There is a popular trend among young adults that I have witnessed, and that is swearing by anything asides from Allah (ta’ala).

Islam takes the issue of swearing very seriously. We are not permitted to swear on our mothers’ lives or swear by anything that has been created by Allah (ta’ala) as already depicted from the hadith above. If anyone feels the need to swear, then let them swear by the name of Allah (ta’ala).

4. Loving Others More Than Allah (ta’ala)

If I asked you if you love anyone more than you love Allah (ta’ala), what would you say? Many people will say no. but most times, our actions say otherwise.

We say that we love Allah (ta’ala) and His Messenger more than anything in the world, but we are quick to disobey them. We love our spouses and children more than we love our creator, especially when we put these people above what Allah (ta’ala) has commanded.

So, it is time for salah but you chose to go out on a movie date with a friend, to come back to observe your salah later, if at all. Who have you shown is more important to you in that scenario?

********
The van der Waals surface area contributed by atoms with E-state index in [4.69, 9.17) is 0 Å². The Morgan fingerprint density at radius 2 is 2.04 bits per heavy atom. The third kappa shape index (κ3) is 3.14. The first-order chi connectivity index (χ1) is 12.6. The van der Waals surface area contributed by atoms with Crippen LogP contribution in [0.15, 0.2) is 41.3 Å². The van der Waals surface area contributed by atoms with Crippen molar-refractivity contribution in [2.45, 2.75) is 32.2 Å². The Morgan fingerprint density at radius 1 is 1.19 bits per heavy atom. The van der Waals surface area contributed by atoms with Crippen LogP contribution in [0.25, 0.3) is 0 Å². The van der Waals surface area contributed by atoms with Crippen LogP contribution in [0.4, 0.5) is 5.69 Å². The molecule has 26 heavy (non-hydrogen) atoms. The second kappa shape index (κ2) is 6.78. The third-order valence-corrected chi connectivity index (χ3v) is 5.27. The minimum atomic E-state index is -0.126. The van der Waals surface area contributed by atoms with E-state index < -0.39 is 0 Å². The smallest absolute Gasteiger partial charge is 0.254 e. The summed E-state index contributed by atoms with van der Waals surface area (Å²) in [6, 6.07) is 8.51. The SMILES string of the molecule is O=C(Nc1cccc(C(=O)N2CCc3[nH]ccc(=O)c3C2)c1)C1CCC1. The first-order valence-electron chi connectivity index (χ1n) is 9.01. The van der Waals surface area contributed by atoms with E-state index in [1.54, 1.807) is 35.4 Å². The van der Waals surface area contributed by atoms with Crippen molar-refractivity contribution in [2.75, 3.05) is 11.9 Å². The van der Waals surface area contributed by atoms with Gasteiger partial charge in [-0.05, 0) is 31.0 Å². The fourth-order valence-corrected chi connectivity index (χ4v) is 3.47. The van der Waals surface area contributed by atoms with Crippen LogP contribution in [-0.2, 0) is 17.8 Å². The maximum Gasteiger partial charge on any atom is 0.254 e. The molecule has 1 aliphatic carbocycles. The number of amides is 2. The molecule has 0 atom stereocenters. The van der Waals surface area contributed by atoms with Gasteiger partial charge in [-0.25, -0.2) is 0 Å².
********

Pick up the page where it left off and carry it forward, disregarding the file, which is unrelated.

5. Believing Bad Omens

‘Abdullah ibn Mas’ud reported that the Prophet, may Allah bless him and grant him peace, said, “Paying attention to the bad omen (tayyara) is association (shirk). It has nothing to do with us. Allah will remove it by reliance on Him.” (Al Adab al-Mufrad)

If you believe that someone has looked at you in a funny way and is the cause of something bad happening to you, or if you believe what popular astrology says about your birth month being the reason for you acting in certain ways, you have committed an act of disbelief in Allah (ta’ala).

6. Fearing Others More Than You Fear Allah (ta’ala)

There is no one that we should fear more than we fear our creator. So, when a Muslim shows that they fear another human, maybe due to the fact the person could harm them, it is an act of disbelief.

Yes, it is normal that there are people stronger or more powerful than us and they can harm us, but our reliance lies with the one who is more powerful than any of His creation. And this reliance on the power of Allah (ta’ala) should prevent us from fearing His creation such that we commit the act of shirk.

7. Seeking Help from Other Than Allah (ta’ala)

When we think that only certain people can help us, we are indirectly saying that there is someone capable of making things happen like Allah (ta’ala) can. This is putting someone on the same level as our Rabb, and that is a form of shirk.

This is not to say that we do not seek help from people, but that rather, we seek Allah (ta’ala)’s help before asking any of His creations.

These days, it is easy to fall into the act shirk. And therefore, as Muslims, we have a duty to seek beneficial knowledge from the right sources, purify our intention before any act, and ask Allah (ta’ala) to protect us from the sin of shirk.